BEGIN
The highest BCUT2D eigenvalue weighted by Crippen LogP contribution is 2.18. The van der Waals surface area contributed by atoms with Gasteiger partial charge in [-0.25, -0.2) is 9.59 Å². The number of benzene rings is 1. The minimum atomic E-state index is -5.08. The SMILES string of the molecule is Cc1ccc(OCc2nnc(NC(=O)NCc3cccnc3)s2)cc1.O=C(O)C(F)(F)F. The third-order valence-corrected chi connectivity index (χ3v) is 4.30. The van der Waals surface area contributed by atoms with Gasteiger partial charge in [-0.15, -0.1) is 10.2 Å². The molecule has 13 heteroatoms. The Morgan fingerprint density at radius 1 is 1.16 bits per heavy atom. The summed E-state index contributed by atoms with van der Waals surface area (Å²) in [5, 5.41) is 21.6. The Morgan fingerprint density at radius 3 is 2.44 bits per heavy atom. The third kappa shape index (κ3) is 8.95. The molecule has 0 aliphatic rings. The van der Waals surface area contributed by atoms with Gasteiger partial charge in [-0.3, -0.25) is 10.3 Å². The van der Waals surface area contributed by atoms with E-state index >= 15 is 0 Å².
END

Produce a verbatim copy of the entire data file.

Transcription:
The highest BCUT2D eigenvalue weighted by Crippen LogP contribution is 2.18. The van der Waals surface area contributed by atoms with Gasteiger partial charge in [-0.25, -0.2) is 9.59 Å². The number of benzene rings is 1. The minimum atomic E-state index is -5.08. The SMILES string of the molecule is Cc1ccc(OCc2nnc(NC(=O)NCc3cccnc3)s2)cc1.O=C(O)C(F)(F)F. The third-order valence-corrected chi connectivity index (χ3v) is 4.30. The van der Waals surface area contributed by atoms with Gasteiger partial charge in [-0.15, -0.1) is 10.2 Å². The molecule has 13 heteroatoms. The Morgan fingerprint density at radius 1 is 1.16 bits per heavy atom. The summed E-state index contributed by atoms with van der Waals surface area (Å²) in [5, 5.41) is 21.6. The Morgan fingerprint density at radius 3 is 2.44 bits per heavy atom. The third kappa shape index (κ3) is 8.95. The molecule has 0 aliphatic rings. The van der Waals surface area contributed by atoms with Gasteiger partial charge in [-0.3, -0.25) is 10.3 Å². The van der Waals surface area contributed by atoms with E-state index >= 15 is 0 Å².